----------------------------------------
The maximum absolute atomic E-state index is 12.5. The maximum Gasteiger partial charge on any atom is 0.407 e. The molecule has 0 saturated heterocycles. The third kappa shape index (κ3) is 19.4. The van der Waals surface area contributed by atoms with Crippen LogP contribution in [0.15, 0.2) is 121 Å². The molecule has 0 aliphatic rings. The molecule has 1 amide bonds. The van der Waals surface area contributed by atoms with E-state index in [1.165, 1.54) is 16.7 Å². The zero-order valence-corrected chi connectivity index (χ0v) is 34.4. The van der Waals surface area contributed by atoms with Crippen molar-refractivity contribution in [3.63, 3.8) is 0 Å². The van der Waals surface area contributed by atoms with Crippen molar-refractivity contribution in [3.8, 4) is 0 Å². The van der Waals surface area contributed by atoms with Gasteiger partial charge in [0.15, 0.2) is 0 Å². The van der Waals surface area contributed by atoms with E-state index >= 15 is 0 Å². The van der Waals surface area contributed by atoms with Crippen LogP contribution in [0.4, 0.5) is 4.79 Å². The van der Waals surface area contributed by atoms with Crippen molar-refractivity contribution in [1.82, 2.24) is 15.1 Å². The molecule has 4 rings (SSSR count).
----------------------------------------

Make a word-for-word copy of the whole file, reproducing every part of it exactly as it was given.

The maximum absolute atomic E-state index is 12.5. The maximum Gasteiger partial charge on any atom is 0.407 e. The molecule has 0 saturated heterocycles. The third kappa shape index (κ3) is 19.4. The van der Waals surface area contributed by atoms with Crippen LogP contribution in [0.15, 0.2) is 121 Å². The molecule has 0 aliphatic rings. The molecule has 1 amide bonds. The van der Waals surface area contributed by atoms with E-state index in [1.165, 1.54) is 16.7 Å². The zero-order valence-corrected chi connectivity index (χ0v) is 34.4. The van der Waals surface area contributed by atoms with Crippen molar-refractivity contribution in [3.63, 3.8) is 0 Å². The van der Waals surface area contributed by atoms with Crippen molar-refractivity contribution in [3.8, 4) is 0 Å². The van der Waals surface area contributed by atoms with Gasteiger partial charge in [0.15, 0.2) is 0 Å². The van der Waals surface area contributed by atoms with E-state index >= 15 is 0 Å². The van der Waals surface area contributed by atoms with Crippen LogP contribution in [0.4, 0.5) is 4.79 Å². The van der Waals surface area contributed by atoms with Crippen molar-refractivity contribution in [1.82, 2.24) is 15.1 Å². The molecule has 4 rings (SSSR count).